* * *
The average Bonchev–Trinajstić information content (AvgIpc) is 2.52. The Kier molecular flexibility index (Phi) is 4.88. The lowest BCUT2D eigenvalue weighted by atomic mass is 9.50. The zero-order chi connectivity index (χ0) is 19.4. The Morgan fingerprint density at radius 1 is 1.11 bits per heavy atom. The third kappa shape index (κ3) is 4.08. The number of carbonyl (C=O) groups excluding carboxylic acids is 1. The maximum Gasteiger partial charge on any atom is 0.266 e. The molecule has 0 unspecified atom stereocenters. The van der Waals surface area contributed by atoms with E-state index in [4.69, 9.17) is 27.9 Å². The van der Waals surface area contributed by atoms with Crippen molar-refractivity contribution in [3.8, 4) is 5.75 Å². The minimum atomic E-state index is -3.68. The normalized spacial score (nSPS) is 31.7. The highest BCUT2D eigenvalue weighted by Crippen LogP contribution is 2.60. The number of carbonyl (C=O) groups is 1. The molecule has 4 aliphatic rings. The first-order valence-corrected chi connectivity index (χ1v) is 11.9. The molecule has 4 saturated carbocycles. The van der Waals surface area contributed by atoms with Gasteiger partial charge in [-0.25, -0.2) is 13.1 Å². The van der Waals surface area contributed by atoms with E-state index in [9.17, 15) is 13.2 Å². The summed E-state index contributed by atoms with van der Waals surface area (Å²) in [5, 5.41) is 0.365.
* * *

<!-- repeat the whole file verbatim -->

The average Bonchev–Trinajstić information content (AvgIpc) is 2.52. The Kier molecular flexibility index (Phi) is 4.88. The lowest BCUT2D eigenvalue weighted by atomic mass is 9.50. The zero-order chi connectivity index (χ0) is 19.4. The Morgan fingerprint density at radius 1 is 1.11 bits per heavy atom. The third kappa shape index (κ3) is 4.08. The number of carbonyl (C=O) groups excluding carboxylic acids is 1. The maximum Gasteiger partial charge on any atom is 0.266 e. The molecule has 0 unspecified atom stereocenters. The van der Waals surface area contributed by atoms with E-state index in [4.69, 9.17) is 27.9 Å². The van der Waals surface area contributed by atoms with Crippen molar-refractivity contribution in [3.8, 4) is 5.75 Å². The minimum atomic E-state index is -3.68. The normalized spacial score (nSPS) is 31.7. The highest BCUT2D eigenvalue weighted by Crippen LogP contribution is 2.60. The number of carbonyl (C=O) groups is 1. The molecule has 4 aliphatic rings. The first-order valence-corrected chi connectivity index (χ1v) is 11.9. The molecule has 4 saturated carbocycles. The van der Waals surface area contributed by atoms with Gasteiger partial charge in [-0.25, -0.2) is 13.1 Å². The van der Waals surface area contributed by atoms with E-state index in [9.17, 15) is 13.2 Å². The summed E-state index contributed by atoms with van der Waals surface area (Å²) in [5, 5.41) is 0.365.